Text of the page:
This recipe has been passed down in my Hungarian family for generations and perfected. I now use boneless chicken despite bone-in being the tradition. I think it makes it a little more friendly without losing any taste.
I learned to make this dish from a good friends grandmother who was from Austria/Hungary. Every family has its own version of goulash. Their family would NEVER consider tomatoes or green peppers or other spices in goulash. Some other dishes would have tomato or green pepper, but not goulash. Slow cooking is the secret and you can never use too much paprika.
Here is a recipe for authentic Hungarian Goulash I learned to make from my grandmother and mother who were from Austria-Hungary. We would NEVER consider tomatoes or green peppers or other spices in Goulash. Slow cooking is the secret and you can never use too much paprika. Note: my grandmother made the biscuits from scratch, but I find the Bisquick ones are easier and tastier.
Tried looking for a recipe on recipezaar for goulash, but couldn't find the true thing. This is the real deal. That crock-pot mess with ground beef, tomatoes, and mushy macaroni is NOT goulash. Whoever started that idea or started calling it that should be ashamed of themselves.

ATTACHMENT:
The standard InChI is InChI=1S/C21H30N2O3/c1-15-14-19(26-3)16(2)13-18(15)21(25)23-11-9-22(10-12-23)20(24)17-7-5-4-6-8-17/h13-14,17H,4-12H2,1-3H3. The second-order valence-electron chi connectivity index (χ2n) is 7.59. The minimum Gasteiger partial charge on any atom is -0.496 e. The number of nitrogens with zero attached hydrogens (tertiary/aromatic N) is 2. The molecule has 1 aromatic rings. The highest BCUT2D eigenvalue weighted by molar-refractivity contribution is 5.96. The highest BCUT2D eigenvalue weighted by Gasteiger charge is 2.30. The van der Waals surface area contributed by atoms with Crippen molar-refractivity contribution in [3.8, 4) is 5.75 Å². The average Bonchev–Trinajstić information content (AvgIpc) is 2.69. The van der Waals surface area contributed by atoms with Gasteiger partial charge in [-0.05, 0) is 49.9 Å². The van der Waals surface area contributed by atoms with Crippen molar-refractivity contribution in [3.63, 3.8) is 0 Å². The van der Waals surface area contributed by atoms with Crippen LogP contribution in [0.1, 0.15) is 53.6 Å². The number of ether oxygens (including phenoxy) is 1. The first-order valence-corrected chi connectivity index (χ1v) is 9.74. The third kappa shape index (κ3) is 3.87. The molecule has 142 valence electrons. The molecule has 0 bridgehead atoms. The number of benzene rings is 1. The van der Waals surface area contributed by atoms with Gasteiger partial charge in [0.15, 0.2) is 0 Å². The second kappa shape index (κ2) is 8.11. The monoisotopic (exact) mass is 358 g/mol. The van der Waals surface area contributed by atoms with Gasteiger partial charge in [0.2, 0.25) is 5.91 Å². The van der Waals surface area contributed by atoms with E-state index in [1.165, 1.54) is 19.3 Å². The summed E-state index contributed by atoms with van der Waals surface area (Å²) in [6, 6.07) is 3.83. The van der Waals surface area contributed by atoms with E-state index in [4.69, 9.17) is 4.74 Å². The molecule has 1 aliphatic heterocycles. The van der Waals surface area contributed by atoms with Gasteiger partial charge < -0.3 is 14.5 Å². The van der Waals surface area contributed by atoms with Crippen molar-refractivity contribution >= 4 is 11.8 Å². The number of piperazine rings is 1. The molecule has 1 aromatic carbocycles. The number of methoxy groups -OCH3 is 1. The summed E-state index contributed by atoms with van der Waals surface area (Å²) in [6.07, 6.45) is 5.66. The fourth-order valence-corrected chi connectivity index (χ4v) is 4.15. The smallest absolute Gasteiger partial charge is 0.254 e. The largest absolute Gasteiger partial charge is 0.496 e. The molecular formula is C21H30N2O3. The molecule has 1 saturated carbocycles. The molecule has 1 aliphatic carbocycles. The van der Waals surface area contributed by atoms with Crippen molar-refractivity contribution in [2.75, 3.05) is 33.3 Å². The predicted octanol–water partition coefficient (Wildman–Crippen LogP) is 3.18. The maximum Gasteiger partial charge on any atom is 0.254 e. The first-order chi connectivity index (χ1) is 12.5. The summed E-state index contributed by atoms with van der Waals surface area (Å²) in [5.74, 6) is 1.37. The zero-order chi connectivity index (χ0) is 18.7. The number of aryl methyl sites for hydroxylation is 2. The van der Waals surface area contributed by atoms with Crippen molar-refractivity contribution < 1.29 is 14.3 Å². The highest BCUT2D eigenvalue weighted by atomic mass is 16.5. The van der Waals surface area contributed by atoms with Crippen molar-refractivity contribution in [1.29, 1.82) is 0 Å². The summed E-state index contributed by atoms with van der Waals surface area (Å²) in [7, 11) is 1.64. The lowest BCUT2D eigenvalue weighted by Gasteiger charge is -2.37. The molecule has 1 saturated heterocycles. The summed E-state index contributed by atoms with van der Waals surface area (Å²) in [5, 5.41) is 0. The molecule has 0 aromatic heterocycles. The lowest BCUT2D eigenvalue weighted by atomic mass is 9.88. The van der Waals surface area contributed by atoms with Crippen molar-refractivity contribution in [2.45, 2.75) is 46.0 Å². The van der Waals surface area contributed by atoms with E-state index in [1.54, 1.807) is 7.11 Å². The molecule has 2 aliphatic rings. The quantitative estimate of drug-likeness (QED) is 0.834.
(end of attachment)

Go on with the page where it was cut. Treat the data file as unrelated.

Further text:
Real Goulash has NO tomatoes... the red-orange flavor comes from Hungarian Paprika.
--adapted from June Meyer's recipe-- thanks!
What better on a chilly day than a plate of steaming hot beef stew with light, fluffy dumplings? The combination is a knock-out. Rich, flavorful, spicy beef stew balanced with light dumplings. Credit, Simply Recipes.
aka kafta, kofta, koefta. Served on crusty rolls or country-style bread and reportedly a popular snack in Bulgaria. Not to be confused with Arab kufteh which is grilled ground lamb kebabs or meatballs. Source: Steven Raichlen.
I got this recipe from my husband's grandmother. The first time I tried to make them, I didn't realize they were supposed to be small, like gnocchi or spaetzle, and I made them the size of golf balls - we still laugh about it! My kids can eat a whole bowl by themselves - a nice side dish with roast pork.
This recipe is one that I've developed over years, and I mean years. One big reason is that I only do these every couple of years but after this last batch I suspect I'll make them more often.
Holupchi, for you good Uke's out there, is one of those foods that is quite involved to make but the end result is well worth the effort. When I make it, I normally do a large quantity because it freezes very well.
Another one for my growing poverty foods cookbook - who says frugal can't taste fantastic? Thanks AJ from gourmet-recipes-from-around-the-world.
Soak the beans overnight (longer but uses no energy) or do the rapid soak - cover with water& bring to a boil, simmer 20 minutes, turn off heat, cover & let sit for an hour.